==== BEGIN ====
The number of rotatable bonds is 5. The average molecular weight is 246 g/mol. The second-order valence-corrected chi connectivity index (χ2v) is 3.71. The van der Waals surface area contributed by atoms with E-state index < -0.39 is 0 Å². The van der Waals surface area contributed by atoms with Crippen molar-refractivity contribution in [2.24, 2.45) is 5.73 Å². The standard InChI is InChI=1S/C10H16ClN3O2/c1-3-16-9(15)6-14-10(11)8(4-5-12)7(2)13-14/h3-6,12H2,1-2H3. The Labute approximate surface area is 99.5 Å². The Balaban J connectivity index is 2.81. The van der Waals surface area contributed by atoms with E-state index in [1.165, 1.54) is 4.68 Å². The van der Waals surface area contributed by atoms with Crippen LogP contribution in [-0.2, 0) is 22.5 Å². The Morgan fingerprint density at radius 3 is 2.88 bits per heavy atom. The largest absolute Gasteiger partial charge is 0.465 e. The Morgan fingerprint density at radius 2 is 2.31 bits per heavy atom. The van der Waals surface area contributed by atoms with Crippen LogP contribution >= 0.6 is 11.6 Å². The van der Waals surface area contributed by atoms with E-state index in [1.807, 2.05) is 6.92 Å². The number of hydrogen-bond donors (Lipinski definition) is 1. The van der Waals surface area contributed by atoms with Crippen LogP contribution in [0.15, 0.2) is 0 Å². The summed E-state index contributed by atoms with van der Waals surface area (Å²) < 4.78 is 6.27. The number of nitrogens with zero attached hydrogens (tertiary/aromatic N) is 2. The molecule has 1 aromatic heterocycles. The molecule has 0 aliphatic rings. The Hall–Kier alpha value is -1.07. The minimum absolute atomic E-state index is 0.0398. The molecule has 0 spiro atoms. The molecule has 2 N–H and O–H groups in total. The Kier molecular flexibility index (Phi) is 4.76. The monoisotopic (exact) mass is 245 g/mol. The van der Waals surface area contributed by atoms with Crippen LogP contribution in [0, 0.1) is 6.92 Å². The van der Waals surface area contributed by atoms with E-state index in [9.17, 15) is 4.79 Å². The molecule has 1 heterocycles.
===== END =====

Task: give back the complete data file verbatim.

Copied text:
The number of rotatable bonds is 5. The average molecular weight is 246 g/mol. The second-order valence-corrected chi connectivity index (χ2v) is 3.71. The van der Waals surface area contributed by atoms with E-state index < -0.39 is 0 Å². The van der Waals surface area contributed by atoms with Crippen molar-refractivity contribution in [2.24, 2.45) is 5.73 Å². The standard InChI is InChI=1S/C10H16ClN3O2/c1-3-16-9(15)6-14-10(11)8(4-5-12)7(2)13-14/h3-6,12H2,1-2H3. The Labute approximate surface area is 99.5 Å². The Balaban J connectivity index is 2.81. The van der Waals surface area contributed by atoms with E-state index in [1.165, 1.54) is 4.68 Å². The van der Waals surface area contributed by atoms with Crippen LogP contribution in [-0.2, 0) is 22.5 Å². The Morgan fingerprint density at radius 3 is 2.88 bits per heavy atom. The largest absolute Gasteiger partial charge is 0.465 e. The Morgan fingerprint density at radius 2 is 2.31 bits per heavy atom. The van der Waals surface area contributed by atoms with Crippen LogP contribution >= 0.6 is 11.6 Å². The van der Waals surface area contributed by atoms with E-state index in [1.807, 2.05) is 6.92 Å². The number of hydrogen-bond donors (Lipinski definition) is 1. The van der Waals surface area contributed by atoms with Crippen LogP contribution in [0.15, 0.2) is 0 Å². The summed E-state index contributed by atoms with van der Waals surface area (Å²) < 4.78 is 6.27. The number of nitrogens with zero attached hydrogens (tertiary/aromatic N) is 2. The molecule has 1 aromatic heterocycles. The molecule has 0 aliphatic rings. The Hall–Kier alpha value is -1.07. The minimum absolute atomic E-state index is 0.0398. The molecule has 0 spiro atoms. The molecule has 2 N–H and O–H groups in total. The Kier molecular flexibility index (Phi) is 4.76. The monoisotopic (exact) mass is 245 g/mol. The van der Waals surface area contributed by atoms with Crippen LogP contribution in [0, 0.1) is 6.92 Å². The van der Waals surface area contributed by atoms with E-state index in [9.17, 15) is 4.79 Å². The molecule has 1 heterocycles.